The gut microbiome has been an area of intensive study in medicine over the last decade and plays a big role in the metabolism of dozens of drugs. Now new research shows that the widely used class of nonsteroidal anti-inflammatory drugs (NSAIDs) also interacts with gut bacteria, which in turn reduces the effectiveness of NSAIDs.
Researchers at the Perelman School of Medicine at the University of Pennsylvania published their findings in the journal eLife, headed up by first author Xue Liang of Garret FitzGerald's lab.
They gave clinically relevant doses of an NSAID similar to ibuprofen and naproxen--called indomethacin--to mice in a short- and long-term period. As expected they saw a reduction in prostaglandins synthesis via the cyclooxygenase (COX) enzymes, which provides the classical anti-inflammatory characteristics of NSAIDs. However, they also saw damage to the lining of the small intestines in both short and long term exposure.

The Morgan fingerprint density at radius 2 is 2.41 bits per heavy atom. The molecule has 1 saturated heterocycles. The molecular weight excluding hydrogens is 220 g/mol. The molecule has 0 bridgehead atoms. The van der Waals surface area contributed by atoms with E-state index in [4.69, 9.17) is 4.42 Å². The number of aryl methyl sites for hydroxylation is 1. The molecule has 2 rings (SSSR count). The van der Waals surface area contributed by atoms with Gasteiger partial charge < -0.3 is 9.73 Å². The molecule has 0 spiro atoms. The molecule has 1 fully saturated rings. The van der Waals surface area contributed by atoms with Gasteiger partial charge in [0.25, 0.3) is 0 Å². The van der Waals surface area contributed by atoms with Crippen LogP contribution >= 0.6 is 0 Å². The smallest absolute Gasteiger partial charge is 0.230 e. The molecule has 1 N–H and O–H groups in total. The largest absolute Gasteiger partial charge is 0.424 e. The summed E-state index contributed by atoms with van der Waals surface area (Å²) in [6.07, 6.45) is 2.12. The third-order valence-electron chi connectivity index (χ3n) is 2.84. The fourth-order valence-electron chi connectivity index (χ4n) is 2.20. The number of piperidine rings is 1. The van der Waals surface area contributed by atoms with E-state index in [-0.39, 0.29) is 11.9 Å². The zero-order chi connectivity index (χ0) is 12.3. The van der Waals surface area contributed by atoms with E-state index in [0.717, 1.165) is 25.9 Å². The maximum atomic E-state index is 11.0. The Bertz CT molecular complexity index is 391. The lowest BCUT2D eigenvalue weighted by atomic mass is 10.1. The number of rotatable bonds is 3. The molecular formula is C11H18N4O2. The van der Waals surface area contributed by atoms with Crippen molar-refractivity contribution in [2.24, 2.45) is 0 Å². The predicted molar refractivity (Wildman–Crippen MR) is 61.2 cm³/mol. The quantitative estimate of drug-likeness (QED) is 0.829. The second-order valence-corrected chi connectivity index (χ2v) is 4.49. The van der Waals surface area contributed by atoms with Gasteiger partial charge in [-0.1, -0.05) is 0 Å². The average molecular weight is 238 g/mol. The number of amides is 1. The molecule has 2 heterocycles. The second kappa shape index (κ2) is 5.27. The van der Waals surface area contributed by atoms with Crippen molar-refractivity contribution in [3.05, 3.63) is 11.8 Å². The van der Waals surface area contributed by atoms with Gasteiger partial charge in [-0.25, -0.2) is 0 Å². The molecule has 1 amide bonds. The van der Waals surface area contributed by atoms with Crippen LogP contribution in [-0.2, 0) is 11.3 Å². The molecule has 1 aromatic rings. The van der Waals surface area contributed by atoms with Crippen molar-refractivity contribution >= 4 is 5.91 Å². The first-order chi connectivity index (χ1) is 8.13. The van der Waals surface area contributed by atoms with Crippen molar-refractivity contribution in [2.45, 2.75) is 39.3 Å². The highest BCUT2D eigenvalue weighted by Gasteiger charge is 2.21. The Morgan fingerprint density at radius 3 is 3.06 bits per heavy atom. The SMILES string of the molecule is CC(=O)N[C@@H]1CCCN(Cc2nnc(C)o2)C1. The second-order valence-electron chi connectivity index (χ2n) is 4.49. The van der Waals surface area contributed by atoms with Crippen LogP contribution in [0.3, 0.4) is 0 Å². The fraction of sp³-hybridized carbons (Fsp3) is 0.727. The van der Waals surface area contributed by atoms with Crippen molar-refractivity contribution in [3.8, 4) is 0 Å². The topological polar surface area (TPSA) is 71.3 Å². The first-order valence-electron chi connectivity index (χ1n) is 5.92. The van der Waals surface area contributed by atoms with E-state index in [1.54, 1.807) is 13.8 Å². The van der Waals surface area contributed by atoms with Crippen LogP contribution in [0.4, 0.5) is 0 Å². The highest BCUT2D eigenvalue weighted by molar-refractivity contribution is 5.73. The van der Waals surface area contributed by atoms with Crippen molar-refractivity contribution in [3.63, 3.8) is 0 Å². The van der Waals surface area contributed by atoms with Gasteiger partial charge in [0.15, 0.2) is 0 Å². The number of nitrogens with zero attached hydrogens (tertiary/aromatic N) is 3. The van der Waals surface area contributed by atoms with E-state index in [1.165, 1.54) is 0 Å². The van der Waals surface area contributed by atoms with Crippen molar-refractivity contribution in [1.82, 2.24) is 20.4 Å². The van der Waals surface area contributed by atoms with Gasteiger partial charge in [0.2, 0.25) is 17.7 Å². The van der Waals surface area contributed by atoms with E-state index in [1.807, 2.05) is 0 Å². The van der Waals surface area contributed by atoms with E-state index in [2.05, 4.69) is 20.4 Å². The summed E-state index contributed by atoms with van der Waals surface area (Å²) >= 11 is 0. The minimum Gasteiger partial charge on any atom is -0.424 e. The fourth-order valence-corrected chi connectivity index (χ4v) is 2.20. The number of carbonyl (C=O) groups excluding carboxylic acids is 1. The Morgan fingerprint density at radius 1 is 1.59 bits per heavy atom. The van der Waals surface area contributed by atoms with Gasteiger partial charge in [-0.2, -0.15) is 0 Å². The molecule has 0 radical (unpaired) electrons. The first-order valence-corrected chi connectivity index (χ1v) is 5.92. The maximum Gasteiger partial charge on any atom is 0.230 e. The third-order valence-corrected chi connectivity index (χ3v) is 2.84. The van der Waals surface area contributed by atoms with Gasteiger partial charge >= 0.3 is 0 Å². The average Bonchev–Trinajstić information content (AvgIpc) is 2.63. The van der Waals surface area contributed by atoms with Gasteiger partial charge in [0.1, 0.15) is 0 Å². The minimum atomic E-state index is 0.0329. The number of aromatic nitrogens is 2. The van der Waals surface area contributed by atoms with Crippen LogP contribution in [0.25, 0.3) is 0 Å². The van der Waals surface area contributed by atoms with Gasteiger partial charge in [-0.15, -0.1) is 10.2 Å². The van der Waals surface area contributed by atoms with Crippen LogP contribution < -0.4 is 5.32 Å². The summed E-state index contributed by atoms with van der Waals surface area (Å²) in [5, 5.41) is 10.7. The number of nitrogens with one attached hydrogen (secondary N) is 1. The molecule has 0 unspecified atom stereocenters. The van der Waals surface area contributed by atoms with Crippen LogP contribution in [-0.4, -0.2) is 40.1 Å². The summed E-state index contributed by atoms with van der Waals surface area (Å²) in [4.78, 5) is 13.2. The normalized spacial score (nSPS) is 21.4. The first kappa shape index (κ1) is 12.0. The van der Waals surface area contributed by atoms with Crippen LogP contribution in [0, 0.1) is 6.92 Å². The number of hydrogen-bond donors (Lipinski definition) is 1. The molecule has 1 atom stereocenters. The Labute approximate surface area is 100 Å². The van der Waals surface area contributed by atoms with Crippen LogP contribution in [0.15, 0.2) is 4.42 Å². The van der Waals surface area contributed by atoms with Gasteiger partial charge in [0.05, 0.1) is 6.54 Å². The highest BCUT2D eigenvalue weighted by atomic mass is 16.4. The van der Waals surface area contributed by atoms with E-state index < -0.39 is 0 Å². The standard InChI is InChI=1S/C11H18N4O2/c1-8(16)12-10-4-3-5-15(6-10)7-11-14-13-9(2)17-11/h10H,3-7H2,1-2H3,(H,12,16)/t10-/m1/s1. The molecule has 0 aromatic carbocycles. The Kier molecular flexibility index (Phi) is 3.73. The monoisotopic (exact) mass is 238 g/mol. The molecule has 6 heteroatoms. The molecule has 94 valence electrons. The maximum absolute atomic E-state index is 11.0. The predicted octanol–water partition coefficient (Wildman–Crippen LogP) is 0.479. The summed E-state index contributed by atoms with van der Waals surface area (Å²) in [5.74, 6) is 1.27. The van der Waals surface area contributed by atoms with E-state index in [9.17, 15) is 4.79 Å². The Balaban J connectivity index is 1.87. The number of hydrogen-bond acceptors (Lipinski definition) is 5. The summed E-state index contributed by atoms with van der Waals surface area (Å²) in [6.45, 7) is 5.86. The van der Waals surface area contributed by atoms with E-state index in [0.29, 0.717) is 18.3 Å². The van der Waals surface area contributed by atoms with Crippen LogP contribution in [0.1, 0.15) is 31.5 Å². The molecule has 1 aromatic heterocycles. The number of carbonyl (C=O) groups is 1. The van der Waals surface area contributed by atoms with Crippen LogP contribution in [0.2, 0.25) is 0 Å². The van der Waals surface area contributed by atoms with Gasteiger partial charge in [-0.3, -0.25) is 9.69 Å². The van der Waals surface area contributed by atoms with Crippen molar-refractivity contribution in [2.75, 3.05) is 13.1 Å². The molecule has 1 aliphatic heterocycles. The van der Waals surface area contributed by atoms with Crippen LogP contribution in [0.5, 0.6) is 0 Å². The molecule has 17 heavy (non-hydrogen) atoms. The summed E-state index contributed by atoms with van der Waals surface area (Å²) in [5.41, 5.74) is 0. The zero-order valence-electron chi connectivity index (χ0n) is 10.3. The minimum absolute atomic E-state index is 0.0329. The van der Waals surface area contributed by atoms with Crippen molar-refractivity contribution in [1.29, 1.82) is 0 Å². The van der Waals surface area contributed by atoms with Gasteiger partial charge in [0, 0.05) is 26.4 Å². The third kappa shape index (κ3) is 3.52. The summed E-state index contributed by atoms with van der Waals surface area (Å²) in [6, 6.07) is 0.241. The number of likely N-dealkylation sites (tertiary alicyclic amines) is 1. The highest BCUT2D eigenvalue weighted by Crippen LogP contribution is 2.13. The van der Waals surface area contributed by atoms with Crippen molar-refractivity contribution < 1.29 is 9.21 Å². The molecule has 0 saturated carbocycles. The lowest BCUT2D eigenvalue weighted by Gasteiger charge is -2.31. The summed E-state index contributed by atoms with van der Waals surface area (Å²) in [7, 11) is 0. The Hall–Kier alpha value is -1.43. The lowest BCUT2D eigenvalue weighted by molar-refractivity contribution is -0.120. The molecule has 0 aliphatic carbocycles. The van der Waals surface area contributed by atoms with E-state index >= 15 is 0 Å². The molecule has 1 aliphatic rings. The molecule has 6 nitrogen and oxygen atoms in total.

The damage to the intestinal tract after the indomethacin exposure included permeation, ulceration, bleeding and perforation of the tract. They also deep sequenced the genes expressed in the gut bacteria and found that after NSAID treatment there is a shift in bacterial composition toward pro-inflammatory bacteria.
The team further showed that gut microbiota is required for effective metabolism of indomethacin by depleting gut bacteria with antibiotics, prior to treatment. The researchers will next ask whether changing gut bacteria is causing or is the effect of gastrointestinal (GI) problems following indomethacin treatment.
Since selective COX-2 inhibition is known to show fewer GI issues, the researchers will also try to discern if specific COX-1 or COX-2 inhibition (the two major COX enzymes) effect gut microbiota composition differently.
In the era of personalized medicine, Liang says, "the drug-microbe interactions in this study provide clear cut candidate mediators of individualized drug responses to be studied in the future."